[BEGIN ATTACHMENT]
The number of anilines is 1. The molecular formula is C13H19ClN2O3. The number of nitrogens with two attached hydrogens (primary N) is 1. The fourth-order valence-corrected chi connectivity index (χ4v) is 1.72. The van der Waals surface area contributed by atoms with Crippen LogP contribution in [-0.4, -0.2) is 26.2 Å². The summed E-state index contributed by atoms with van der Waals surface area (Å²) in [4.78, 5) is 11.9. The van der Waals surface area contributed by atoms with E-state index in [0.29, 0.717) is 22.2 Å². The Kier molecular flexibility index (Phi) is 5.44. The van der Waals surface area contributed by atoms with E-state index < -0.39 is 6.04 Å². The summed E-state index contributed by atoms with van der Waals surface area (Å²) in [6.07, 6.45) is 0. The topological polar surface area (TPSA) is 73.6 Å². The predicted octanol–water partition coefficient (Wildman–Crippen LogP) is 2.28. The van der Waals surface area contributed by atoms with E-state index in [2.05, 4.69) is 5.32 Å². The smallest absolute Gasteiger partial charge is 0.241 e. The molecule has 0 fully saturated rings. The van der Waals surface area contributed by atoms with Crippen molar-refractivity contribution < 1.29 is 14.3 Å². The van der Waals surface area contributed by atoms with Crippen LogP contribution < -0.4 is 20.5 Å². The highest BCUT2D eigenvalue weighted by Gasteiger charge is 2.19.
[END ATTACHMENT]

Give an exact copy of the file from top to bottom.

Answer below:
The number of anilines is 1. The molecular formula is C13H19ClN2O3. The number of nitrogens with two attached hydrogens (primary N) is 1. The fourth-order valence-corrected chi connectivity index (χ4v) is 1.72. The van der Waals surface area contributed by atoms with Crippen LogP contribution in [-0.4, -0.2) is 26.2 Å². The summed E-state index contributed by atoms with van der Waals surface area (Å²) in [4.78, 5) is 11.9. The van der Waals surface area contributed by atoms with E-state index in [0.29, 0.717) is 22.2 Å². The Kier molecular flexibility index (Phi) is 5.44. The van der Waals surface area contributed by atoms with E-state index < -0.39 is 6.04 Å². The summed E-state index contributed by atoms with van der Waals surface area (Å²) in [6.07, 6.45) is 0. The topological polar surface area (TPSA) is 73.6 Å². The predicted octanol–water partition coefficient (Wildman–Crippen LogP) is 2.28. The van der Waals surface area contributed by atoms with E-state index in [2.05, 4.69) is 5.32 Å². The smallest absolute Gasteiger partial charge is 0.241 e. The molecule has 0 fully saturated rings. The van der Waals surface area contributed by atoms with Crippen molar-refractivity contribution < 1.29 is 14.3 Å². The van der Waals surface area contributed by atoms with Crippen LogP contribution < -0.4 is 20.5 Å². The highest BCUT2D eigenvalue weighted by Gasteiger charge is 2.19.